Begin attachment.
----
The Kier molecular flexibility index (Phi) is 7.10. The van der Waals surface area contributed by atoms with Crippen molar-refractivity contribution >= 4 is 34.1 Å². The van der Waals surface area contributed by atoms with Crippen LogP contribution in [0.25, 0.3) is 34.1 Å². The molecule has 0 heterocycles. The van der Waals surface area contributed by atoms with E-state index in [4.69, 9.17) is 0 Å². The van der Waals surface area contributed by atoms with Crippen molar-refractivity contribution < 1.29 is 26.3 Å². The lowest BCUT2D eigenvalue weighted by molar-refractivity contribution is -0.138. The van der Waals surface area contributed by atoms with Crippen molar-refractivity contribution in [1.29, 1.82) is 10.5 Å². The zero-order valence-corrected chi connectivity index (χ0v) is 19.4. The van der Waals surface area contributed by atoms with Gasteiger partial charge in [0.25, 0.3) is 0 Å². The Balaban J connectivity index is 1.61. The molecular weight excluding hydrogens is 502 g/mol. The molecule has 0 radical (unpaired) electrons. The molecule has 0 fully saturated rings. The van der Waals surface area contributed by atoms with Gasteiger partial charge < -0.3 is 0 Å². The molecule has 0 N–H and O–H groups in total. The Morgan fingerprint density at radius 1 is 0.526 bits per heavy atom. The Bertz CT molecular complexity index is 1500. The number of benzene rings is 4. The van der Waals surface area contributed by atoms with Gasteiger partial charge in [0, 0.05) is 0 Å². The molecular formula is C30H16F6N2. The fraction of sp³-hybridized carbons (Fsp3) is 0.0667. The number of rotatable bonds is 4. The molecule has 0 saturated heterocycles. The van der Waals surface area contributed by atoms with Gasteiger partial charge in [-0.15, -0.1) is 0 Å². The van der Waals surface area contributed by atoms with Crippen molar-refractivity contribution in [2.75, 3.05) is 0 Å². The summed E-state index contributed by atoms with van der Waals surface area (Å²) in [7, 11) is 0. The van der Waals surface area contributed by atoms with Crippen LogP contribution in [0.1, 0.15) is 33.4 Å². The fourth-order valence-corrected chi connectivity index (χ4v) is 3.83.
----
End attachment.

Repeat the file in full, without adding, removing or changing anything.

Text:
The Kier molecular flexibility index (Phi) is 7.10. The van der Waals surface area contributed by atoms with Crippen molar-refractivity contribution >= 4 is 34.1 Å². The van der Waals surface area contributed by atoms with Crippen LogP contribution in [0.25, 0.3) is 34.1 Å². The molecule has 0 heterocycles. The van der Waals surface area contributed by atoms with E-state index in [4.69, 9.17) is 0 Å². The van der Waals surface area contributed by atoms with Crippen molar-refractivity contribution < 1.29 is 26.3 Å². The lowest BCUT2D eigenvalue weighted by molar-refractivity contribution is -0.138. The van der Waals surface area contributed by atoms with Crippen molar-refractivity contribution in [1.29, 1.82) is 10.5 Å². The zero-order valence-corrected chi connectivity index (χ0v) is 19.4. The van der Waals surface area contributed by atoms with Gasteiger partial charge in [0.25, 0.3) is 0 Å². The Balaban J connectivity index is 1.61. The molecular weight excluding hydrogens is 502 g/mol. The molecule has 0 radical (unpaired) electrons. The molecule has 0 fully saturated rings. The van der Waals surface area contributed by atoms with Gasteiger partial charge < -0.3 is 0 Å². The molecule has 0 N–H and O–H groups in total. The Morgan fingerprint density at radius 1 is 0.526 bits per heavy atom. The Bertz CT molecular complexity index is 1500. The number of benzene rings is 4. The van der Waals surface area contributed by atoms with Gasteiger partial charge in [0, 0.05) is 0 Å². The molecular formula is C30H16F6N2. The fraction of sp³-hybridized carbons (Fsp3) is 0.0667. The number of rotatable bonds is 4. The molecule has 0 saturated heterocycles. The van der Waals surface area contributed by atoms with Gasteiger partial charge in [-0.15, -0.1) is 0 Å². The van der Waals surface area contributed by atoms with Crippen molar-refractivity contribution in [2.75, 3.05) is 0 Å². The summed E-state index contributed by atoms with van der Waals surface area (Å²) in [7, 11) is 0. The van der Waals surface area contributed by atoms with Crippen LogP contribution in [0.1, 0.15) is 33.4 Å². The fourth-order valence-corrected chi connectivity index (χ4v) is 3.83.